THE Museum has a number of rings on display, including the Worleston Ring. An ancient gold “snake” ring, it was unearthed at Worleston, near Nantwich, by a metal detectorist. It was declared Treasure Trove and later acquired by Nantwich Museum thanks to a bequest and additional donation.
The spiral ring, thought to be unique in Britain, dates from the late Roman or early medieval period. The ring was bought using a bequest from one of the museum’s former volunteer workers, Betty Goodwin, which was substantially increased by her family to cover the full asking price. An expert at the British museum said there appeared to be no close British parallel to the ring although it is similar to a Roman ring found at Hadrian’s Wall. While spiral gold rings are not uncommon in Scandinavia, and are dated from around AD 200 – 600, they are generally plain. The Worleston Ring is decorated with triangular punch marks and the British Museum says it can’t therefore be described as typically Scandinavian.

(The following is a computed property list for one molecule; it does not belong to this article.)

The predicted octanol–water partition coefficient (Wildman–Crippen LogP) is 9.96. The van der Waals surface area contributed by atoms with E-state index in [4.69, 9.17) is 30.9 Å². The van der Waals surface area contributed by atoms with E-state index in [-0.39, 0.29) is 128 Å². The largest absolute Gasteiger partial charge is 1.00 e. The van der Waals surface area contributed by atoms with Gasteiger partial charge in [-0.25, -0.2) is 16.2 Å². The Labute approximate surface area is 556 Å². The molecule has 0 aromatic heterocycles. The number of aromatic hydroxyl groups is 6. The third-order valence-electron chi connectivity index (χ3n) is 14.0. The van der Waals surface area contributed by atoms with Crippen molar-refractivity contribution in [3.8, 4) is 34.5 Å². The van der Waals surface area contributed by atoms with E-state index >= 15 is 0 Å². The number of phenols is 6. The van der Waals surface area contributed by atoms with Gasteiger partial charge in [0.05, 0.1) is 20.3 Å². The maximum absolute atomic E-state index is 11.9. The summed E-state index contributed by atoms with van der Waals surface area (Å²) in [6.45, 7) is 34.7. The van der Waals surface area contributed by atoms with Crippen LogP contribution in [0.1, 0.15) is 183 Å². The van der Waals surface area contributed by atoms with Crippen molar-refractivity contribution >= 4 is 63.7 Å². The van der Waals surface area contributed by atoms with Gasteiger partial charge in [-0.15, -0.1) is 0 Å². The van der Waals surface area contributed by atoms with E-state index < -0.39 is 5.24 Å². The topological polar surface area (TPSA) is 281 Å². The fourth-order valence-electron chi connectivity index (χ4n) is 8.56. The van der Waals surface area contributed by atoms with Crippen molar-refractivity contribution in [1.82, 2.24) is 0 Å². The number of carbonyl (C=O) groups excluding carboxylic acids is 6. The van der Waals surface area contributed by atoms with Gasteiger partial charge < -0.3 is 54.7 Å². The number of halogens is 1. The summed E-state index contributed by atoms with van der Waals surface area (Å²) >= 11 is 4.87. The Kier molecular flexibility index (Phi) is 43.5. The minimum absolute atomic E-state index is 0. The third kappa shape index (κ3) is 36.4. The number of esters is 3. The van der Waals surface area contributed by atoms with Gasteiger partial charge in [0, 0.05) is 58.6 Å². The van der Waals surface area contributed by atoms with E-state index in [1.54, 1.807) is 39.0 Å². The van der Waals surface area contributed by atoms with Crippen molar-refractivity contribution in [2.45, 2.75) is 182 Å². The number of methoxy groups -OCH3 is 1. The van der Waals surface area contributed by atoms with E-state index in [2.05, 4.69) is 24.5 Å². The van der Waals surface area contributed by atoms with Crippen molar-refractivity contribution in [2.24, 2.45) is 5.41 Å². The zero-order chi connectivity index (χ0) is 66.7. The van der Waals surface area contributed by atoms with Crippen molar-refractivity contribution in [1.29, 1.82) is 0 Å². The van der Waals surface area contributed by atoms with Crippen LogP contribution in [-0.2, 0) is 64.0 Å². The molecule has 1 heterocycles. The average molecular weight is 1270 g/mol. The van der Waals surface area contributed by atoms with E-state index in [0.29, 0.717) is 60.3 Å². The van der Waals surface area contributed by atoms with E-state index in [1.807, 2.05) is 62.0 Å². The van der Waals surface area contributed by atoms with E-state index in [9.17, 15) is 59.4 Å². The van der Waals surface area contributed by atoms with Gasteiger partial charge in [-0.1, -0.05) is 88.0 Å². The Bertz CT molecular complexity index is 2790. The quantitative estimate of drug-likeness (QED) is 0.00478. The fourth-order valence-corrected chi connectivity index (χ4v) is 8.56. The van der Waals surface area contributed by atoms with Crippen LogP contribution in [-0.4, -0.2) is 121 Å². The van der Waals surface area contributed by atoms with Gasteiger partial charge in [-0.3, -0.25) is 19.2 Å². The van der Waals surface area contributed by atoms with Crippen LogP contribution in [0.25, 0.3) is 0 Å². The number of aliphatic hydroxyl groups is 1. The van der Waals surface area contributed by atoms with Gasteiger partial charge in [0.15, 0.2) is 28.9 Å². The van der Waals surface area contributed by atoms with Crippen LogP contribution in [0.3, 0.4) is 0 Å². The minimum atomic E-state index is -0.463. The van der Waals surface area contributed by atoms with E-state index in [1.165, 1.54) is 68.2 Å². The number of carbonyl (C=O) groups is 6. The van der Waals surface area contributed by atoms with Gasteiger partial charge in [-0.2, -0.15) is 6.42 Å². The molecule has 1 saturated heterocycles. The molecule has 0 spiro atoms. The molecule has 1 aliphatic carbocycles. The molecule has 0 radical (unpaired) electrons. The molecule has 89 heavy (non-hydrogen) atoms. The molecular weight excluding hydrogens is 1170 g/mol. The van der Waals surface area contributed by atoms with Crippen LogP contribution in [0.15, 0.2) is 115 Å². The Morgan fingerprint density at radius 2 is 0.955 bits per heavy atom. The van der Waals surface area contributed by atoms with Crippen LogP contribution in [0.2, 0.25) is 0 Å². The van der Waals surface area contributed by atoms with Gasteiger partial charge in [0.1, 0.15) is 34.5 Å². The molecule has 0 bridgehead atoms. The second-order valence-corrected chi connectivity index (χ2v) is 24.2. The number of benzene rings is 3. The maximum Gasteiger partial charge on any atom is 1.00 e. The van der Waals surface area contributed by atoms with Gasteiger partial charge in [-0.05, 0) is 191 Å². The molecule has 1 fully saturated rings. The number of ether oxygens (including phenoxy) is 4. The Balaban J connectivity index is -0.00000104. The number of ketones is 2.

What is not in question is that had Nantwich Museum not managed to buy the ring the British Museum would have attempted to do so, such is the interest in it.
The former curator of Nantwich Museum, Susan Pritchard, said at the time of its acquisition: “We are thrilled to have been able to acquire this fine piece of ancient jewellery. It’s a very delicate ring which could only have been worn by someone with very slender fingers and it’s fascinating to wonder who that person might have been.”
The ring was discovered by treasure hunter David Beckett who lives near Crewe.
The Goodwin family were guests at a reception to mark the opening of the Nantwich Treasures exhibition – where the ring was a central attraction – in February 2005.